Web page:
How much fluid can a person with chronic kidney disease on peritoneal dialysis (PD) consume?
Generally, peritoneal dialysis patients begin with a fluid restriction of 64 ounces or 2000 ml (2 liters) each day. This amount is then adjusted up or down based on how much fluid is removed during the peritoneal dialysis treatments or exchanges. Residual kidney function (residual renal function) also helps determine the fluid restriction. There is also a connection between dietary sodium and fluid restriction for a peritoneal dialysis patient. A high sodium diet can cause too much fluid retention, and increased thirst. To remove the extra fluid, PD patients must use a higher glucose concentration in the dialysis solution. This is not the best way to control fluid because it increases calories absorbed from glucose in the solution. Over time, this can cause unwanted body fat weight gain. A lower sodium diet with attention to fluid intake helps peritoneal dialysis patients to balance fluid and prevent problems such as:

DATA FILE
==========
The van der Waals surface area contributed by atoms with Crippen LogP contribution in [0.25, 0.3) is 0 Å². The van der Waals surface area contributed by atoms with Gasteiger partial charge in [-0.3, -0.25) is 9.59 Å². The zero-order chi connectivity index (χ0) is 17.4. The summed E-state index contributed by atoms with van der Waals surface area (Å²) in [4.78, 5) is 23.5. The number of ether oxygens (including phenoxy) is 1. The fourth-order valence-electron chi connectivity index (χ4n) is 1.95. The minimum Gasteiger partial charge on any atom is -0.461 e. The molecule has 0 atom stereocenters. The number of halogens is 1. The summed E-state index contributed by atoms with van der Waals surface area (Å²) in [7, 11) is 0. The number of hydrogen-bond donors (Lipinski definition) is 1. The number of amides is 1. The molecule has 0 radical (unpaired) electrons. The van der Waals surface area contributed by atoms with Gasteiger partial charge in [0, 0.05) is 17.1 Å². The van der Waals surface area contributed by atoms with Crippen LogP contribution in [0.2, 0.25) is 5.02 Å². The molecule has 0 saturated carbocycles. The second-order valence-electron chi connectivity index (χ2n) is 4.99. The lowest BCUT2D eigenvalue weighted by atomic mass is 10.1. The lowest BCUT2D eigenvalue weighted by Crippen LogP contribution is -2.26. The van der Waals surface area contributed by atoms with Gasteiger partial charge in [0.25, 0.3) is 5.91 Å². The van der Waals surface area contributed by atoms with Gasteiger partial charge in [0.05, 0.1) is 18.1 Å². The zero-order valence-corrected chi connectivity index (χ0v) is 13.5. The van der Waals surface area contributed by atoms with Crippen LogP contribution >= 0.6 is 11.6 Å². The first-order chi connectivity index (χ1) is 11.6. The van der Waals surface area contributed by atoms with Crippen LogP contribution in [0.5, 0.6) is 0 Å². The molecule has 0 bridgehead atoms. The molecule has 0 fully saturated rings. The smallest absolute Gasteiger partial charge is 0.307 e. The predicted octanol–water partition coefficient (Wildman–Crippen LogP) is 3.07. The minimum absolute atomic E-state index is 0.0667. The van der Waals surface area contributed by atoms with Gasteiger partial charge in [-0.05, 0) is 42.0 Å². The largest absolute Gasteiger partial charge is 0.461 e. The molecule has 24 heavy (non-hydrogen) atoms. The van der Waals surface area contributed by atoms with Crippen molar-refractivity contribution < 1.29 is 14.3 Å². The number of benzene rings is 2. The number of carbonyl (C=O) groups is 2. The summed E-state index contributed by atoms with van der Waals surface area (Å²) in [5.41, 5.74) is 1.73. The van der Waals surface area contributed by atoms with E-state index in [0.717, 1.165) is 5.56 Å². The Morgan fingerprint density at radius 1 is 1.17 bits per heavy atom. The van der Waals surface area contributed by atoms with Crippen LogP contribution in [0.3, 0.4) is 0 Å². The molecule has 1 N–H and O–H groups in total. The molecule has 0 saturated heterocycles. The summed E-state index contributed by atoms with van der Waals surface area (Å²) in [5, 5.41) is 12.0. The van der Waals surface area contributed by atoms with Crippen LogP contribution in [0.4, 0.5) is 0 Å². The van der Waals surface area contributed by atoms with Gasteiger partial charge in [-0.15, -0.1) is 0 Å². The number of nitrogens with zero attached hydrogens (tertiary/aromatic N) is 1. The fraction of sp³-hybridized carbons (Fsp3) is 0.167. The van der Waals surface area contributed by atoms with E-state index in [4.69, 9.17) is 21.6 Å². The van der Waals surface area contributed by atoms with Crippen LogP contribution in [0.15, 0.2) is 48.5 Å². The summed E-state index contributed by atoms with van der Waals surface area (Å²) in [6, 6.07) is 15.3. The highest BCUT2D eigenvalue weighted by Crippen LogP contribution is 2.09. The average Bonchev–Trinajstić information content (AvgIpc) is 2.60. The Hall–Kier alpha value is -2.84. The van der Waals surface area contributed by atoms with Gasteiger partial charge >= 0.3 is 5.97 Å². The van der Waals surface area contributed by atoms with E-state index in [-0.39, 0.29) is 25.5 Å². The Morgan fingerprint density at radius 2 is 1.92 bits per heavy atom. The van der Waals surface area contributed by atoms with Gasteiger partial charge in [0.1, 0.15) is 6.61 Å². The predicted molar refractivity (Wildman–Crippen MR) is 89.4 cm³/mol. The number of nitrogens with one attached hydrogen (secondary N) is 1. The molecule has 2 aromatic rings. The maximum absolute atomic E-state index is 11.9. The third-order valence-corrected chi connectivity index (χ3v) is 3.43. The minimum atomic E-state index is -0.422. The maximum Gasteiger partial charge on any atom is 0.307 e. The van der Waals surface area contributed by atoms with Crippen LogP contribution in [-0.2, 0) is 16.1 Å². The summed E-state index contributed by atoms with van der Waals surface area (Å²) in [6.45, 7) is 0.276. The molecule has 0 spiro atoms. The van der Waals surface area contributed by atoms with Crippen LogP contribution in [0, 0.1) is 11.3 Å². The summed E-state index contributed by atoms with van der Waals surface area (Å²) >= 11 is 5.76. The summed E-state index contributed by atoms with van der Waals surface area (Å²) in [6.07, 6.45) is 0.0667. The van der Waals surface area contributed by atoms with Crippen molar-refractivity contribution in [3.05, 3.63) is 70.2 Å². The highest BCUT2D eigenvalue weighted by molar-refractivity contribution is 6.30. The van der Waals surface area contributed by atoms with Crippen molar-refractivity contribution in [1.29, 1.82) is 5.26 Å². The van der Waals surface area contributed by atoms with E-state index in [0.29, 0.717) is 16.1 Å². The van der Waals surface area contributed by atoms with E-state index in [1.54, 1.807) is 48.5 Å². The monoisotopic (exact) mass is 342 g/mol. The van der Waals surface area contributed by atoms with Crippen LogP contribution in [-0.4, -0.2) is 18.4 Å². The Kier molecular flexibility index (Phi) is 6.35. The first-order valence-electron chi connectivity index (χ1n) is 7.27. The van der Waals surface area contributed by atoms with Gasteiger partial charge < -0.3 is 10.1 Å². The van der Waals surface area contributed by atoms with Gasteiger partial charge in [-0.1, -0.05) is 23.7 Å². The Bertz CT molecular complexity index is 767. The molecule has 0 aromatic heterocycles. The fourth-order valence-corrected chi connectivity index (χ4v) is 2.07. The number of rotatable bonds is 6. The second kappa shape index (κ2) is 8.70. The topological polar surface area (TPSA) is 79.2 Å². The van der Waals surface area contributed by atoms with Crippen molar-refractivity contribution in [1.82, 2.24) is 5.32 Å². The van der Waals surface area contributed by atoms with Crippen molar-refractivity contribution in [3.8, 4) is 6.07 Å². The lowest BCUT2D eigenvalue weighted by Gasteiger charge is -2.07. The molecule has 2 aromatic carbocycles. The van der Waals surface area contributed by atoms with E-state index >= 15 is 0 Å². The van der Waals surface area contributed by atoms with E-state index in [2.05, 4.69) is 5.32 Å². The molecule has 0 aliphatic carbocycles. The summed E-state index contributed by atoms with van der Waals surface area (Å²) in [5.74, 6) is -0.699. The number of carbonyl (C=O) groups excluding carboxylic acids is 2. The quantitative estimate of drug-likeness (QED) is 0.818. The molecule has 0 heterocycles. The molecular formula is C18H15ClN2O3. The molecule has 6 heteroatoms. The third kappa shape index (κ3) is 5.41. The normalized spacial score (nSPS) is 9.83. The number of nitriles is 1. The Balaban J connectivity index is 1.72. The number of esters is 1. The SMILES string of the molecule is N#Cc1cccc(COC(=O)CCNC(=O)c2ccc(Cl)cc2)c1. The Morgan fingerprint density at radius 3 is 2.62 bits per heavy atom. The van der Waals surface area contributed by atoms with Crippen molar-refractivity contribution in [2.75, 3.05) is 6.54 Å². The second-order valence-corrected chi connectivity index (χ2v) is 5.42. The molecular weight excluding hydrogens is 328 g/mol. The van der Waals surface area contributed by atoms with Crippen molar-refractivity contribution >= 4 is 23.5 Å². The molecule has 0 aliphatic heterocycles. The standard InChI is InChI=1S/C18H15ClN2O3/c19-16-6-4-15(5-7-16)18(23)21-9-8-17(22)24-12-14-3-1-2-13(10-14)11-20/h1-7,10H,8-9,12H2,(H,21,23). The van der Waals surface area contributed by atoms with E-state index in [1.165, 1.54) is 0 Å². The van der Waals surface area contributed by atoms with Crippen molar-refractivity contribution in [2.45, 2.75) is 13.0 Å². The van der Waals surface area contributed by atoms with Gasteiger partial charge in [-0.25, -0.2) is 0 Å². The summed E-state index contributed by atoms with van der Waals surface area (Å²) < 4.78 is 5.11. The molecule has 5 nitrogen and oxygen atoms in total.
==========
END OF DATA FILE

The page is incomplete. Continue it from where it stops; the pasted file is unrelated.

· puffiness and swelling
· high blood pressure
· damage to the heart
· difficulty breathing and fluid build up in the lungs
· increased thirst
Dialysis patients are advised to weigh themselves daily to help keep track of weight and fluid balance.